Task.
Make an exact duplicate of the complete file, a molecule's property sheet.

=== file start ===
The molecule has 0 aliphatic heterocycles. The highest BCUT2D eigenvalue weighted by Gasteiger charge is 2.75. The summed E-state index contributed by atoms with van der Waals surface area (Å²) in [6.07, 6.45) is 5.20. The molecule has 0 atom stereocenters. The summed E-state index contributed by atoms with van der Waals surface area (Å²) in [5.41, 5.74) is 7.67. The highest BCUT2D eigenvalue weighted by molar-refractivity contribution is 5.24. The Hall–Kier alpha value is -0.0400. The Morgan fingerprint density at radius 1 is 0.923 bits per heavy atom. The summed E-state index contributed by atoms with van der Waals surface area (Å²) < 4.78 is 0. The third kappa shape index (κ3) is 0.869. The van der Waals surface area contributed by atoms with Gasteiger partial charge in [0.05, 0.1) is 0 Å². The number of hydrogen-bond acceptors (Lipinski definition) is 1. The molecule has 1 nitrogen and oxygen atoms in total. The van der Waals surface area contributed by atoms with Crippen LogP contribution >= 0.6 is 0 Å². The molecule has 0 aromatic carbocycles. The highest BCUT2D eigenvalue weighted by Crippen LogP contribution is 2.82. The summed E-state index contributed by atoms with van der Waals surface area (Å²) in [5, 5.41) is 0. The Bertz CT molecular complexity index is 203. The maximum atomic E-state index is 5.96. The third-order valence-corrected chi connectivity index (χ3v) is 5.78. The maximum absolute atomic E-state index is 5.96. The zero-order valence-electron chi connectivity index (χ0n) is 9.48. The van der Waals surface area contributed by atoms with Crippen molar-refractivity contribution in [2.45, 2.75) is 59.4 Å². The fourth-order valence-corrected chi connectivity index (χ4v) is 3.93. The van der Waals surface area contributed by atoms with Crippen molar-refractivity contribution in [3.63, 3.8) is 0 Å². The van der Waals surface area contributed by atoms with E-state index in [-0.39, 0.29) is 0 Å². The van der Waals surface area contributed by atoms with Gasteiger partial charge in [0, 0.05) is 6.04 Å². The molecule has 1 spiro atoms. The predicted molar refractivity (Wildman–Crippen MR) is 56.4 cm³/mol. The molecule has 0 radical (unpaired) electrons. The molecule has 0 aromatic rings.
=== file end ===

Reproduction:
The molecule has 0 aliphatic heterocycles. The highest BCUT2D eigenvalue weighted by Gasteiger charge is 2.75. The summed E-state index contributed by atoms with van der Waals surface area (Å²) in [6.07, 6.45) is 5.20. The molecule has 0 atom stereocenters. The summed E-state index contributed by atoms with van der Waals surface area (Å²) in [5.41, 5.74) is 7.67. The highest BCUT2D eigenvalue weighted by molar-refractivity contribution is 5.24. The Hall–Kier alpha value is -0.0400. The Morgan fingerprint density at radius 1 is 0.923 bits per heavy atom. The summed E-state index contributed by atoms with van der Waals surface area (Å²) < 4.78 is 0. The third kappa shape index (κ3) is 0.869. The van der Waals surface area contributed by atoms with Gasteiger partial charge in [0.05, 0.1) is 0 Å². The number of hydrogen-bond acceptors (Lipinski definition) is 1. The molecule has 1 nitrogen and oxygen atoms in total. The van der Waals surface area contributed by atoms with Crippen LogP contribution >= 0.6 is 0 Å². The molecule has 0 aromatic carbocycles. The highest BCUT2D eigenvalue weighted by Crippen LogP contribution is 2.82. The summed E-state index contributed by atoms with van der Waals surface area (Å²) in [5, 5.41) is 0. The Bertz CT molecular complexity index is 203. The maximum atomic E-state index is 5.96. The third-order valence-corrected chi connectivity index (χ3v) is 5.78. The maximum absolute atomic E-state index is 5.96. The zero-order valence-electron chi connectivity index (χ0n) is 9.48. The van der Waals surface area contributed by atoms with Crippen molar-refractivity contribution in [2.45, 2.75) is 59.4 Å². The fourth-order valence-corrected chi connectivity index (χ4v) is 3.93. The van der Waals surface area contributed by atoms with Crippen molar-refractivity contribution in [3.63, 3.8) is 0 Å². The van der Waals surface area contributed by atoms with E-state index in [-0.39, 0.29) is 0 Å². The van der Waals surface area contributed by atoms with Gasteiger partial charge in [0, 0.05) is 6.04 Å². The molecule has 1 spiro atoms. The predicted molar refractivity (Wildman–Crippen MR) is 56.4 cm³/mol. The molecule has 0 radical (unpaired) electrons. The molecule has 0 aromatic rings.